ENO Response 2023/24: La traviata

14th November 2023 in News

ENO Response is a scheme that offers aspiring writers the opportunity to review opera whilst receiving writing advice and feedback from industry mentors.

Returning to the London Coliseum is Peter Konwitschny’s award-winning production of La traviata. Romantic and heartbreaking in equal parts, Verdi’s most famous opera tells the story of the doomed love between the courtesan, Violetta, and the gentleman, Alfredo.

Featuring some of opera’s most recognised music, accompanying themes of all-consuming forbidden love and tragedy, this production is renowned for its modern, focused staging and exceptional drama, earning an Olivier Award for ‘Best New Opera Production’ following its premiere in 2013.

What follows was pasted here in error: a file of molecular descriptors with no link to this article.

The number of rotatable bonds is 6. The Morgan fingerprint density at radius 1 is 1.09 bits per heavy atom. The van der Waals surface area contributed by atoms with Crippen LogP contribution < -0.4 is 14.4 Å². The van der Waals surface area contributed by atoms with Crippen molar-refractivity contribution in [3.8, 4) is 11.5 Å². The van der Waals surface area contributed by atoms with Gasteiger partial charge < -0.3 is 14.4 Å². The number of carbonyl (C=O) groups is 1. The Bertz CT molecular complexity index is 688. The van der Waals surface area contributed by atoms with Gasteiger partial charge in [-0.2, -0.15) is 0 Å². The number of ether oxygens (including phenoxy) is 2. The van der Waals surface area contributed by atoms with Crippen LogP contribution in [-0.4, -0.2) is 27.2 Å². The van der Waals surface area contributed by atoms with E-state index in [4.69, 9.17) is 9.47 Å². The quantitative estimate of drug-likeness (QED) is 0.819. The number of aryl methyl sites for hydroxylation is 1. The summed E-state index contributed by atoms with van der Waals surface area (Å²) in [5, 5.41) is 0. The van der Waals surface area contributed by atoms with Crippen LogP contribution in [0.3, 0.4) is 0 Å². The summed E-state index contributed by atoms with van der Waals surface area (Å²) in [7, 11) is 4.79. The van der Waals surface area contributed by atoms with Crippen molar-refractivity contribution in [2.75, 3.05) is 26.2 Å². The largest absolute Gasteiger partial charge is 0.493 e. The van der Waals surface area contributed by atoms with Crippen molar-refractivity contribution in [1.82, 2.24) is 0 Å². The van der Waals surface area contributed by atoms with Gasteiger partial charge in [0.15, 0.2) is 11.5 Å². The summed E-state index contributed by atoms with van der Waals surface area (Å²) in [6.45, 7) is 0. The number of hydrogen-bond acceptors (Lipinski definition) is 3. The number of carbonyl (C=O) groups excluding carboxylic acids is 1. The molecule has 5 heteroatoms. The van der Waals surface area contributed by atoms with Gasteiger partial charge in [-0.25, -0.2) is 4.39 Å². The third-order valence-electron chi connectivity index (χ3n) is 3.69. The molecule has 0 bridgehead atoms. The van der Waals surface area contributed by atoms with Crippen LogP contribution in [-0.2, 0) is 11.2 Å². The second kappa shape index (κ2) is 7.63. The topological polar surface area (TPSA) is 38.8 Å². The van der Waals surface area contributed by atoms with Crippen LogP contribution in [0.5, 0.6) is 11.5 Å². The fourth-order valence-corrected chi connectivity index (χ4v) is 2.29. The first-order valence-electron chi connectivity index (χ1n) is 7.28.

Giuseppe Verdi (1813-1901)
Libretto by Franceso Maria Piave (1810-1876) after Alexandre Dumas, fils

Director, Peter Konwitschny
Revival Director, Ruth Knight
Conductor, Richard Farnes

ENO has had no editorial input in the reviews. All views are their own.

Pau Hernández Santamaria
This singing deserves more than a chair.

La Traviata is one of the most performed operas around the world. We could eternally discuss the unlikely and yet organic relationship of Violetta and Alfredo, the fantastic depiction of the Parisian high-society or the Romantic treatment of tuberculosis, a recurring theme when it comes to 19th century drama. ENO’s production of the Verdi masterpiece, a revival of the 2013 production directed by Ruth Knight, delivers a fantastic show that can easily bring anyone to tears if they have arrived at the Coliseum in an emotional mood.